This past week the vaccine against influenza made world news when the British government suspendend the manufacturing license of a Liverpool factory that produces the vaccine. The factory is owned by Chiron, which had hoped to sell influenza vaccine produced there in the U.S. As a consequence, the U.S. will fall about 48 million doses short of the 100 million doses of vaccine that should have been available this winter. Another producer of influenza vaccine, Aventis, will supply 54 million doses to the U.S. A very different influenza vaccine is produced by MedImmune – a live virus preparation sprayed into the nose – but only 1-2 million doses of that vaccine will be available.
As Dr. Robert Webster of St. Jude’s has said, “This is unacceptable in the United States. It is a bloody scandal”. Why is the U.S. caught in this position? Because vaccine manufacturing is a for-profit industry. Although this approach has been successful in the past, it is no longer viable.
Thirty years ago, there were numerous manufacturers of influenza vaccine – as many as 25. Today there are just three. There are no manufacturers of the poliovaccine in the U.S. – our supply of inactivated poliovirus vaccine is provided by Aventis. The lack of plentiful virus vaccine manufacturers can be readily explained: vaccine manufacturing is a risky business with low profit margins. Vaccines are expensive to develop and produce, and litigation over side effects further increases the cost.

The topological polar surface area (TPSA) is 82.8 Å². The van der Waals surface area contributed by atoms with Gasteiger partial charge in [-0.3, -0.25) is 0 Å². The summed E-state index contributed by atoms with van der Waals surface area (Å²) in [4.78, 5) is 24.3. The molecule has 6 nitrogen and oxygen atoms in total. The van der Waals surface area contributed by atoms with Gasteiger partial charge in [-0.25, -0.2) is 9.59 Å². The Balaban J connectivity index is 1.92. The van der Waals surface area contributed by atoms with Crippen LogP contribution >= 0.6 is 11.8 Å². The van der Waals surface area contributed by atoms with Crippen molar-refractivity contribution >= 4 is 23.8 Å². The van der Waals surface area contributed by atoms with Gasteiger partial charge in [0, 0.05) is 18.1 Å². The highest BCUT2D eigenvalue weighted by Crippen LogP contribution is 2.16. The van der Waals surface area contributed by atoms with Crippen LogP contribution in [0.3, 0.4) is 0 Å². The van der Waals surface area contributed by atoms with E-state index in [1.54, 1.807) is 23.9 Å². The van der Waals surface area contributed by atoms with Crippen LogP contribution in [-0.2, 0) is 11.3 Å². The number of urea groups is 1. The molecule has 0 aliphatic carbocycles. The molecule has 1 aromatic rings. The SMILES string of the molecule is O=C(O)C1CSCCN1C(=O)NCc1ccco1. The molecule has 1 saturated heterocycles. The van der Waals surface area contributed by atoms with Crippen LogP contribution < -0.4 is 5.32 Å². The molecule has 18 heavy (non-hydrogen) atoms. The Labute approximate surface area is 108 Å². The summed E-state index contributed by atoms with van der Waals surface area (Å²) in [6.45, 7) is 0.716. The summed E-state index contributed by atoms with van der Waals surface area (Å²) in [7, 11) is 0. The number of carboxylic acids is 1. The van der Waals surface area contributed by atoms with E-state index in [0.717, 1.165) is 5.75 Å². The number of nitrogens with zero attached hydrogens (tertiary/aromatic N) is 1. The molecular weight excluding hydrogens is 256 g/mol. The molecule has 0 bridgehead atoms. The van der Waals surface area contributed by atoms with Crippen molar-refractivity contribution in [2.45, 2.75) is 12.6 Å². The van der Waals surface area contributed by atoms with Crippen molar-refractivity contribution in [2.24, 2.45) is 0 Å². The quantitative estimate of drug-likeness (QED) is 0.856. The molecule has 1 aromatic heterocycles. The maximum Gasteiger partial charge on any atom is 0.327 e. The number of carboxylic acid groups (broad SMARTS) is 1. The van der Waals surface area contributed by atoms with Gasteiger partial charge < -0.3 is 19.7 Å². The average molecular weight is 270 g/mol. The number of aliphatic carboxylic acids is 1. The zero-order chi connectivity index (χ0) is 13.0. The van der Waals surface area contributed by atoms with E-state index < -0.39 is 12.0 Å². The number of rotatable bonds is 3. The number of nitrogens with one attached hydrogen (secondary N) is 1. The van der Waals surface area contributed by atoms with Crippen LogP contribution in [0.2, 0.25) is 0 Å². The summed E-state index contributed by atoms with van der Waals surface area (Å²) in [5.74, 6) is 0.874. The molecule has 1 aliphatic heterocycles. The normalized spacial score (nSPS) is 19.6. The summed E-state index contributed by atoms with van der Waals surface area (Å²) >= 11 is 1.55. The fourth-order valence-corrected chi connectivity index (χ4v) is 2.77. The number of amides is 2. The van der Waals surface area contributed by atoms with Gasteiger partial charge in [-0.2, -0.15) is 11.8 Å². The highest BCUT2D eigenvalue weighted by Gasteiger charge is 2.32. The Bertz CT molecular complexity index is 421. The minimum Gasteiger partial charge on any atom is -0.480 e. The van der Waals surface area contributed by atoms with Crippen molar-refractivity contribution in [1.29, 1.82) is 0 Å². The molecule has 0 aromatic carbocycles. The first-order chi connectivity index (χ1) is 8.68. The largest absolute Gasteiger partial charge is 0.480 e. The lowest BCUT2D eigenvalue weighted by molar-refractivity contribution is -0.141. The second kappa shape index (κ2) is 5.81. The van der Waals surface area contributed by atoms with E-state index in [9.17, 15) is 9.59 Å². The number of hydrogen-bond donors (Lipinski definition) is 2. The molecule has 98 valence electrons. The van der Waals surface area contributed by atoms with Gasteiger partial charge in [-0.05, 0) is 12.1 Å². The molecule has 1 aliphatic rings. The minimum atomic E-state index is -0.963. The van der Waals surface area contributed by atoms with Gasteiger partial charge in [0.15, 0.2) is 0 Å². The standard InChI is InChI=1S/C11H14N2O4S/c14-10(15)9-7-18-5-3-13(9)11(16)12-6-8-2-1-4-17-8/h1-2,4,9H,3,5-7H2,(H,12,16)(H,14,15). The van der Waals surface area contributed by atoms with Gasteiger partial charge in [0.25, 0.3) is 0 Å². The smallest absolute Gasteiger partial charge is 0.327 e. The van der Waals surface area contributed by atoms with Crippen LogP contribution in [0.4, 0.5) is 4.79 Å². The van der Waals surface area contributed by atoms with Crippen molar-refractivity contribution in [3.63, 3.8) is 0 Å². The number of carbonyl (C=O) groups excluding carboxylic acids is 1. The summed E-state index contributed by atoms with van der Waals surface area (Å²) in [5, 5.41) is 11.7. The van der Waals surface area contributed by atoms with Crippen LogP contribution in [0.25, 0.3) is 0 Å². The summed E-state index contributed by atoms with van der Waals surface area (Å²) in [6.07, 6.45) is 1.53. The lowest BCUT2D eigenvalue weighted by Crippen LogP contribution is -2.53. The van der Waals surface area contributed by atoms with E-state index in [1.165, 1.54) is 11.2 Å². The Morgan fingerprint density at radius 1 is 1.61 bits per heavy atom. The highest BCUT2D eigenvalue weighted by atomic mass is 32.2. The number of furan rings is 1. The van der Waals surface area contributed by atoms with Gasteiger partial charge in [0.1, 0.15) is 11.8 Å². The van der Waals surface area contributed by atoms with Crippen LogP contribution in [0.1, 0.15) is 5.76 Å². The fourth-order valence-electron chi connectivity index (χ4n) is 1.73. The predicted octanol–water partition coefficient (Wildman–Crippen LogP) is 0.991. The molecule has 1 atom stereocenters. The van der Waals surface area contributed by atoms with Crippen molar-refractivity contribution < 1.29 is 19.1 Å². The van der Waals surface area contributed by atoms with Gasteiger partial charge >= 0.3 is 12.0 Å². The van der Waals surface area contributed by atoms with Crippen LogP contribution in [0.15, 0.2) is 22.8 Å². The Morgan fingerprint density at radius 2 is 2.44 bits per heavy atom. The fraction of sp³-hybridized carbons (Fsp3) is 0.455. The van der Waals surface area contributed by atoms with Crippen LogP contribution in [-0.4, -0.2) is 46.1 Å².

The solution to this problem, to which I have subscribed for many years, is to transfer viral vaccine development and manufacturing from the private sector to the U.S. government. Vaccine institutes could be established throughout the U.S. where the manufacture of influenza, poliovirus, and other vaccines could be carried out. These vaccines would be sold by the government at low cost, not only to the U.S. but to other countries who require them. What better way to propagate global goodwill than to sustain life, rather than terminating it?
The U.S. has already taken a small step towards this plan by establishing the Vaccine Research Center. However, I envision a much broader initiative where such centers not only develop new vaccines, but manufacture and distribute existing products such as the influenza virus vaccine.
My colleagues have criticized this plan because it prevents scientific innovation. I do not believe a government run vaccine facility need be devoid of scientific creativity. The National Institutes of Health is an example of a government research facility that conducts outstanding scientific research. The key is to attract the best scientists, and provide them with a flexible, stimulating, and scholarly atmosphere in which to exercise their talents.